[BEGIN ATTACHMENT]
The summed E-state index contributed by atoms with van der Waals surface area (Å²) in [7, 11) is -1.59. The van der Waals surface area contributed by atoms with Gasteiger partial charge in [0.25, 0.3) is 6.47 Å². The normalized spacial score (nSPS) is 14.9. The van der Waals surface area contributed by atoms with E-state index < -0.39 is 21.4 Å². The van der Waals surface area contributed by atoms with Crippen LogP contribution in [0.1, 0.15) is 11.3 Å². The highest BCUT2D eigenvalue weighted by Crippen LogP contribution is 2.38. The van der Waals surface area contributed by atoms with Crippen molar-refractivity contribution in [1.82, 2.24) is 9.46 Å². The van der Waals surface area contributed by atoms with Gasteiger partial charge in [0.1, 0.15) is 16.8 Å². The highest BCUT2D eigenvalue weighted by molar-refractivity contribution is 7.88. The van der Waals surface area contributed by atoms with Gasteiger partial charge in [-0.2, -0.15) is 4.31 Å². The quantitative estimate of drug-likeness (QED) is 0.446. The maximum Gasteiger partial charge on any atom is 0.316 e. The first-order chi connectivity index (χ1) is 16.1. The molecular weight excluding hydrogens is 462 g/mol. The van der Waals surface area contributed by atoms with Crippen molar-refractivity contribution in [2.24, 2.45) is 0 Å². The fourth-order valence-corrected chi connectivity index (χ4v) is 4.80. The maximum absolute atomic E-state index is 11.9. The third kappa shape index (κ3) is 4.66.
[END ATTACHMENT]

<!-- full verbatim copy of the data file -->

The summed E-state index contributed by atoms with van der Waals surface area (Å²) in [7, 11) is -1.59. The van der Waals surface area contributed by atoms with Gasteiger partial charge in [0.25, 0.3) is 6.47 Å². The normalized spacial score (nSPS) is 14.9. The van der Waals surface area contributed by atoms with E-state index < -0.39 is 21.4 Å². The van der Waals surface area contributed by atoms with Crippen LogP contribution in [0.1, 0.15) is 11.3 Å². The highest BCUT2D eigenvalue weighted by Crippen LogP contribution is 2.38. The van der Waals surface area contributed by atoms with Crippen molar-refractivity contribution in [1.82, 2.24) is 9.46 Å². The van der Waals surface area contributed by atoms with Gasteiger partial charge in [0.1, 0.15) is 16.8 Å². The highest BCUT2D eigenvalue weighted by molar-refractivity contribution is 7.88. The van der Waals surface area contributed by atoms with Gasteiger partial charge in [-0.2, -0.15) is 4.31 Å². The quantitative estimate of drug-likeness (QED) is 0.446. The maximum Gasteiger partial charge on any atom is 0.316 e. The first-order chi connectivity index (χ1) is 16.1. The molecular weight excluding hydrogens is 462 g/mol. The van der Waals surface area contributed by atoms with Crippen molar-refractivity contribution in [2.24, 2.45) is 0 Å². The fourth-order valence-corrected chi connectivity index (χ4v) is 4.80. The maximum absolute atomic E-state index is 11.9. The third kappa shape index (κ3) is 4.66.